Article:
Winners and Losers in UAE's Recovering Real Estate Markets
Real estate markets across the the United Arab Emirates (U.A.E.) are recovering. After three years of declining rates and limited sales activity, rents are rising again at quality villa developments and several developers are back in the black. Some, however, are not.Qatar's Barwa Suffers 21% Drop in First-Half Net Profit
One group not on the plus-side scoreboard is Qatar's Barwa Real Estate, considered the largest listed property developer in the United Arab Emirates. Barwa posted a 21.1 per cent drop in its net profit for the first half of 2012.
The company reported to the Qatar Stock Exchange it had made a net profit of QR593.6 million ($163 million) for the opening six months of this year, versus QR752.5 million in the same period of 2011.
In May the company's chief executive said it planned to launch an QR18 billion mixed-use Golf City project ahead of the 2022 World Cup soccer tournament.
Located within the planned coastal Lusail City north of the capital Doha, the project will include 4,000 residential units and a golf course, and is expected to be ready by 2018, group CEO Abdulla al-Subaie said in a prepared statement. It will be financed through a combination of off-plan sales and sub-development.
Barwa is 45 per cent owned by Qatari Diar, the property arm of the country's sovereign wealth fund, the Qatar Investment Authority. It has properties in France, Switzerland and the United Kingdom and focuses on retail, office, hospitality and residential developments. Last year, Barwa laid off 90 employees in a restructuring move.
Abu Dhabi's Sorouh Posts 33% Rise in Q2 revenues from national housing projects
Abu Dhabi-based developer Sorouh announced a 33 per cent year-on-year increase in its second quarter net profit, boosted by rising revenues from national housing projects.
Net profit during the quarter reached Dhs166.6 million, up from Dhs125.3 million in Q2 2011, while half-year profit rose 29 per cent to reach Dhs259.4 million, Sorouh said in a statement.
Revenues from national housing projects jumped 247 per cent during the first half of the year compared to the same period a year ago to reach nearly Dhs1.2 billion.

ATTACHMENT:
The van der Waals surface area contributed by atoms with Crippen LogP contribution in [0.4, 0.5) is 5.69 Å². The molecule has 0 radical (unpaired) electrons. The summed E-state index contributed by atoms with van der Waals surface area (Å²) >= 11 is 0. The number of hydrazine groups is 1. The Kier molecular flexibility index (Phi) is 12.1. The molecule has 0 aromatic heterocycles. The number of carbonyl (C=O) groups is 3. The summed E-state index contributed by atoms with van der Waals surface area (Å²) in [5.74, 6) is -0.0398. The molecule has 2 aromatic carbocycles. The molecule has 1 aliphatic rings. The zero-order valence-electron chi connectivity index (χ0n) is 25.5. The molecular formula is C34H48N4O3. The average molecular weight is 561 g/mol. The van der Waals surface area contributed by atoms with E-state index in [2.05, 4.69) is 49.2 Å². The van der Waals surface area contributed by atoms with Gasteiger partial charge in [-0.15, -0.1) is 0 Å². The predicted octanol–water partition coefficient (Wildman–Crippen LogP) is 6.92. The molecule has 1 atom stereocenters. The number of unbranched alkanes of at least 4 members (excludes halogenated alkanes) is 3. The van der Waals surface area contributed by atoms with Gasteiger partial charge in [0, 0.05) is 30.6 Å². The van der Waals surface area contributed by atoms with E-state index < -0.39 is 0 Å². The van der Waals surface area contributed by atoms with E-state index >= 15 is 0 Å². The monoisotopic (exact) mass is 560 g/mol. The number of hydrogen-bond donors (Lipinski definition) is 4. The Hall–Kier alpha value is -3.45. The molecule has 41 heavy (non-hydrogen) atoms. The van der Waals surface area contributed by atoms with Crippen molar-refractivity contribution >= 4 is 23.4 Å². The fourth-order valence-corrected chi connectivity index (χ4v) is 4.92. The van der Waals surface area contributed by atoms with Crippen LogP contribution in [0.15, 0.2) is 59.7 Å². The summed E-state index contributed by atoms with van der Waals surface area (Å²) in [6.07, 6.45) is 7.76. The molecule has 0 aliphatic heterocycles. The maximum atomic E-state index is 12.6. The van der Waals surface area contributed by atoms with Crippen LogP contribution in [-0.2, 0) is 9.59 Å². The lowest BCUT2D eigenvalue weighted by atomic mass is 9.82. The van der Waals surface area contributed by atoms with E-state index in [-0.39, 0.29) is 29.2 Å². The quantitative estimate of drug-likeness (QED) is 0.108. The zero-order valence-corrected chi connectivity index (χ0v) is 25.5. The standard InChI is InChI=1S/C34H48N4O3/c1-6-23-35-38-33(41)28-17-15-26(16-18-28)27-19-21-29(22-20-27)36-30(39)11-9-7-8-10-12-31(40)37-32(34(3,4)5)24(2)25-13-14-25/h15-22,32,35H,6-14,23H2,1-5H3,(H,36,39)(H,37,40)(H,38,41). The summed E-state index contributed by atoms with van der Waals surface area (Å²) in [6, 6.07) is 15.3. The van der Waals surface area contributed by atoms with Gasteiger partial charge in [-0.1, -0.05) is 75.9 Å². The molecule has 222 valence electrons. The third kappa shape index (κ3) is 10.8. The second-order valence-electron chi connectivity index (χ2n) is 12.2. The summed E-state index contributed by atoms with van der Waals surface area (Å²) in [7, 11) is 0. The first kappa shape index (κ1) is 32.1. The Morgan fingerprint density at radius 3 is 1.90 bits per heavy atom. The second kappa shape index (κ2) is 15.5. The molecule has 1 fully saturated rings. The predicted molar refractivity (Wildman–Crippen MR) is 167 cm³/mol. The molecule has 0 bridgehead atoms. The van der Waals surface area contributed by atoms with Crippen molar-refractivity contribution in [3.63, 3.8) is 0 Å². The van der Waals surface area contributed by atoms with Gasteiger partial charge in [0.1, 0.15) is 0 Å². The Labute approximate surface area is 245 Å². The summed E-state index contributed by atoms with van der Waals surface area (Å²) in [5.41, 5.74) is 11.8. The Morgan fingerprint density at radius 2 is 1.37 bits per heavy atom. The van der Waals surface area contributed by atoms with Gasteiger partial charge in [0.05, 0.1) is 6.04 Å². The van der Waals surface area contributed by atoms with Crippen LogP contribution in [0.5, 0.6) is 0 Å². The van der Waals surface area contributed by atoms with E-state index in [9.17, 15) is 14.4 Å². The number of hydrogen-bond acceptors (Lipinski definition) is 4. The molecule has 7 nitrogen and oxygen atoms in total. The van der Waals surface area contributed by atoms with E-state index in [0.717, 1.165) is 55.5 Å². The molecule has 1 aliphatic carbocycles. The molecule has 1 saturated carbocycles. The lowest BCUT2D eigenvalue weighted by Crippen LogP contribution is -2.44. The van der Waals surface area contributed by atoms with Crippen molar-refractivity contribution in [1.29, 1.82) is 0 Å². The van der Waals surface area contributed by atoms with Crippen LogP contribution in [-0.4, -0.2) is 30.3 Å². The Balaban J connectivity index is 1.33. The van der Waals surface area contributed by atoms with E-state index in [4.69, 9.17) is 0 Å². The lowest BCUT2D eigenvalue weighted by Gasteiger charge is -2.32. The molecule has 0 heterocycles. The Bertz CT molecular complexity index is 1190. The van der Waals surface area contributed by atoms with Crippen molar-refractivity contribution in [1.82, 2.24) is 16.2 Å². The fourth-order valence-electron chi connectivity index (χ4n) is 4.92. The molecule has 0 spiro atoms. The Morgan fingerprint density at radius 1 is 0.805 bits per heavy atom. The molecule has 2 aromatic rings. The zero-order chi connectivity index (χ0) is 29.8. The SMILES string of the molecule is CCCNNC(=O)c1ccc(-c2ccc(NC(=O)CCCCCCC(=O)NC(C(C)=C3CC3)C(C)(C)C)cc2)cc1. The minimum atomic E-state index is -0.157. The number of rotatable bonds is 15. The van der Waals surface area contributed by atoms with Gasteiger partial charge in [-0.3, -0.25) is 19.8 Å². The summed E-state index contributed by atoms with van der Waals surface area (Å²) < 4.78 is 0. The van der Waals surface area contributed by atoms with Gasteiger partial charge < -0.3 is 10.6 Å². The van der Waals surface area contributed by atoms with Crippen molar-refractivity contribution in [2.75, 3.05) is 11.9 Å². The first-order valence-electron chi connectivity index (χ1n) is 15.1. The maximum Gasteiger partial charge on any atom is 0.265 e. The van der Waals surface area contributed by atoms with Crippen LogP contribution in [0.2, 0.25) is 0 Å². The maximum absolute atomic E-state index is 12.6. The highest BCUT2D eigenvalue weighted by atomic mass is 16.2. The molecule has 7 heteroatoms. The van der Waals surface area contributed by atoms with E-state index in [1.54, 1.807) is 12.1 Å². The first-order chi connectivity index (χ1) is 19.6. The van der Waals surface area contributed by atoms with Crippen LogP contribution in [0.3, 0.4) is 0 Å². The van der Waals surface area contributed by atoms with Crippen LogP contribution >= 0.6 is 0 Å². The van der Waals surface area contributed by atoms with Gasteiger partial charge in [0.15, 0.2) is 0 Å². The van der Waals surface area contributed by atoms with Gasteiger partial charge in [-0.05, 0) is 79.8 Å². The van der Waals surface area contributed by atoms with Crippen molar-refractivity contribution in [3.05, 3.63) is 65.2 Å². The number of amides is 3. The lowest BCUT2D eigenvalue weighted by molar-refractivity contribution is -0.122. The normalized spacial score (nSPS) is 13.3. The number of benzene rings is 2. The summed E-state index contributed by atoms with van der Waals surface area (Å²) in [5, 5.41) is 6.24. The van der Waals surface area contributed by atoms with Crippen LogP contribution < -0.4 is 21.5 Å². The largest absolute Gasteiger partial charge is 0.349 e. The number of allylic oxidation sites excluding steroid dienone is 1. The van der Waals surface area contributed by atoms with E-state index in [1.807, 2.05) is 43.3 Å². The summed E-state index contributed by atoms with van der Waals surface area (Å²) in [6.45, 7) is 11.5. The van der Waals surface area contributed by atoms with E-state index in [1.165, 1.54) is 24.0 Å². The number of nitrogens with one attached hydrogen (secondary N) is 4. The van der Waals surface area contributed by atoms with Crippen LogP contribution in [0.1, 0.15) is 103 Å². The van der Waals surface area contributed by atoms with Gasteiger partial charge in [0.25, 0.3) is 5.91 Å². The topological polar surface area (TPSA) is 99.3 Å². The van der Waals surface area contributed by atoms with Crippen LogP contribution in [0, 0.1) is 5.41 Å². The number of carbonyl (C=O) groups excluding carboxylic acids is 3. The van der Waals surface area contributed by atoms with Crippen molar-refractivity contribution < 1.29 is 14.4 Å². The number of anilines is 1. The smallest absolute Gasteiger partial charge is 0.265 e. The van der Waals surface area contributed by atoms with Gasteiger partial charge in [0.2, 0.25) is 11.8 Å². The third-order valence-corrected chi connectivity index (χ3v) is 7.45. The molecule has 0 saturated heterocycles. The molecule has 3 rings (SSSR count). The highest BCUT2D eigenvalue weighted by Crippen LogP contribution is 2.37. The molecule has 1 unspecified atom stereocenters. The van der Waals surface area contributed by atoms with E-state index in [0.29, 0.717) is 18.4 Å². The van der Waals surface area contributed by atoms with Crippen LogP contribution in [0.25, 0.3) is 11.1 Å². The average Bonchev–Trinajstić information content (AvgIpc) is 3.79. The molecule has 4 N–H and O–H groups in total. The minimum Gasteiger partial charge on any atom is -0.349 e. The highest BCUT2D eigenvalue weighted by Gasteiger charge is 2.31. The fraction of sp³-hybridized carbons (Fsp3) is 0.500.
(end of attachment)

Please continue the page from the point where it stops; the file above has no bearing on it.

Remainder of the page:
Asteco Property Management Co. research notes the company also received Dhs82 million from the release of contingencies and provisions no longer required on completed projects.
Citing Asteco data, Gulf Business of Dubai reported strong leasing demand in Abu Dhabi led to an increase in revenues from investment properties in the first half of the year to reach around Dhs100 million, an 18 per cent year-on-year rise.
In a prepared statement, Abubaker Seddiq Al Khouri, Sorouh's managing director, said the company is "well on track to reach its target of Dhs500 million of annualized recurring income by 2014.
"National Housing is now an important contributor to the quarterly revenue mix along with the increased amount of leasing income.
"At the same time, we are continuing to invest across our development portfolio to ensure that we meet the demand for high quality product with a pipeline of some 7,000 units."
Sorouh, which earlier this year announced plans for a state-backed merger with Abu Dhabi-based Aldar Properties, said that the "due diligence process [for the merger] is well under way and a further update will be made as and when appropriate."
Dubai's Nakheel Sees First-Half Profits of $208 Million
Nakheel Properties, the indebted state-owned developer, said first-half profits jumped 36 per cent, buoyed by property handovers on several projects.
Gulf Business reported Nakheel, whose extravagant developments at the height of Dubai's property boom contributed to the emirate's debt woes, has been slowly recovering from the crippling real estate collapse.
The developer said net profit was 767 million dirhams ($208.82 million) in the first six months of the year, up from 562 million dirhams in the year-ago period.
Revenues rose to 3.1 billion dirhams in the first half, up 112 per cent from the corresponding period a year ago, it said in a statement.
Nakheel is internationally known for building man-made islands in the shape of palms and a map of the world. The company reports it has made cash payments of about 8.6 billion dirhams to trade creditors as part of a $16 billion debt restructuring plan agreed last year.
The company - brought under direct government control as part of the restructuring of its parent Dubai World - said about 3,500 units have been delivered since the start of the restructuring.